The plate glass window says simply: “Samuel French Inc./House of Plays/Founded 1830.”
Behind the window, one flight above West 25th Street, lies what just might be the oldest extant business in the Flatiron district, a publishing and licensing company whose origins go back to the first half of the 19th century and the other side of the Atlantic Ocean. Samuel French is the world’s largest and oldest publisher of plays and musicals for amateur and stock theater companies.
It was Thomas Hailes Lacy, a British actor who had amassed the printing plates of almost 1,500 plays, who started the business in London in 1830. In 1854, Samuel French, a young American entrepreneur who had been an agent for a New York publisher of British and American dramas, produced his own collection: “French’s American Drama.” The first play published under his imprint was William Shakespeare’s “A Midsummer Night’s Dream.” A copy cost 12 1/2 cents and came complete “With Cast of Characters, Stage Business, Costumes, Relative Positions, etc. etc.” French, like Lacy, started acquiring the printing plates of every play he could lay hands on. In 1859, he and Lacy became partners. By 1872, Lacy was ready to retire and sold his entire stock to French.
As the years rolled by, the Samuel French business, which began on Nassau Street, slowly moved uptown, as did the theater district. In 1924, French set up shop at 25 West 45th Street, remaining there until 1984, when it found its present location, 45 West 25th Street. The similarity of the two addresses still confuses some people, said office manager Ken Dingledine.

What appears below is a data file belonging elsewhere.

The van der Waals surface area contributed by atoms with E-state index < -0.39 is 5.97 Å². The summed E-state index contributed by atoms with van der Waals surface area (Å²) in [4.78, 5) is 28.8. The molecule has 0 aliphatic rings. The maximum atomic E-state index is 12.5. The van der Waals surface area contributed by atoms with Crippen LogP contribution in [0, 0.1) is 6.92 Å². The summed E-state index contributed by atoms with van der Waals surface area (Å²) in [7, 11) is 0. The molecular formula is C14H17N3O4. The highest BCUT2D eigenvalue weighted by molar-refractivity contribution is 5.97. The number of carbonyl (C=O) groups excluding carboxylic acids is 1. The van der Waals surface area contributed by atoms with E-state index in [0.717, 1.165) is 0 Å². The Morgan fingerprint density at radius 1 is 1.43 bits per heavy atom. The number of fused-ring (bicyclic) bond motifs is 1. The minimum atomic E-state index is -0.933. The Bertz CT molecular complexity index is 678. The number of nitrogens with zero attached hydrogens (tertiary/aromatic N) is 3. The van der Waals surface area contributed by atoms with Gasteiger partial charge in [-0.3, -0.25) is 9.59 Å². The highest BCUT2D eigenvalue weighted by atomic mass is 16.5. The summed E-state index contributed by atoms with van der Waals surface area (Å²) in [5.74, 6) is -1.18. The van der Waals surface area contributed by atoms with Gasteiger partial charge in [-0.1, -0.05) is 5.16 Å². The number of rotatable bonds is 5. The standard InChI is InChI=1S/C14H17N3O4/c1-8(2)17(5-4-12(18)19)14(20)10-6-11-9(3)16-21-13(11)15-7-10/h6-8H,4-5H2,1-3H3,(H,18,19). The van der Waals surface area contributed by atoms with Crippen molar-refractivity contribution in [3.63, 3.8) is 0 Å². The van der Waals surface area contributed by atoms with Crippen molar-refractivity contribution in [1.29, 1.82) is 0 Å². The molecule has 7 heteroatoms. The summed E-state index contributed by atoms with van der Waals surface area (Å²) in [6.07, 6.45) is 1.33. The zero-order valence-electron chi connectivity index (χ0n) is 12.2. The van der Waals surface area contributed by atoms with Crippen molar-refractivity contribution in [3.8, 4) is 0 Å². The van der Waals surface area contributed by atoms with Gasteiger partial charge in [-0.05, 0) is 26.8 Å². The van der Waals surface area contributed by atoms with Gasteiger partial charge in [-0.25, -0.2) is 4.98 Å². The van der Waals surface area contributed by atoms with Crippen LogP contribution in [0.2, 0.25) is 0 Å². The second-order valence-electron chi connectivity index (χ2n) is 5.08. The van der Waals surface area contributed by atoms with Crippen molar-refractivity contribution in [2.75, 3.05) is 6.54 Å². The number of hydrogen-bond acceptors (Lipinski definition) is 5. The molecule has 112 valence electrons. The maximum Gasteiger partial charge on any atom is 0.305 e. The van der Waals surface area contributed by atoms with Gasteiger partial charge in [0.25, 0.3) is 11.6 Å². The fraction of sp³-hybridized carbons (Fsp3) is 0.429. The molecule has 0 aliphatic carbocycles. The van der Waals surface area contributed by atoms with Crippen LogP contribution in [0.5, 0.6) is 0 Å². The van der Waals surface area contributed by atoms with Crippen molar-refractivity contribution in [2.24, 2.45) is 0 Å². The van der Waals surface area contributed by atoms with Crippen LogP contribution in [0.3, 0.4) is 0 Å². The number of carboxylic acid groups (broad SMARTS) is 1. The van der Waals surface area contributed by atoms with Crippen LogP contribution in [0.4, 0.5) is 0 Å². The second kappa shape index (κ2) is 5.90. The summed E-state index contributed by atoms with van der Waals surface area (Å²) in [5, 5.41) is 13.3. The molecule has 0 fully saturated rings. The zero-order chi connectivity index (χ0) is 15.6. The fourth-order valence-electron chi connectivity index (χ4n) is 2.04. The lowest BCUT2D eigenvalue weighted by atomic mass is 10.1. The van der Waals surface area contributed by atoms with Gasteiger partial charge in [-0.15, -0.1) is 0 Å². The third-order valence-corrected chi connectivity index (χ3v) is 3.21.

French also has offices in Toronto and two in California (Studio City and Hollywood), a sister company in London and a warehouse in Hurleyville, N.Y. The operation is primarily two-pronged: publishing and licensing, with the current catalog listing some 3,500 active titles. There is a constant flow of submissions by writers hoping to crack the catalog and Abbie Van Nostrand, vice president, says the company is always on the lookout for “emerging playwrights, new talents like Adam Bock and Sarah Ruhl.”
Once a play is published, it is listed and described in the catalog and on the Web site (www.samuelfrench.com), thus becoming available for production by French’s customers, including schools (from elementary to universities), as well as community, regional and Off Broadway theaters. Royalty and licensing arrangements vary from play to play.
The offices, which house administrative, editorial, production and customer service operations, are now being renovated as French, whose first orders were probably written with quill pens, moves further into the digital age. Essentially a retail business, French handles requests from all over the world and now plans to “print on demand” on the premises, rather than outsource that chore. It has also opened its library to Google, another first for this venerable company.
“Some of our titles,” said Dingledine, “have never seen a computer.”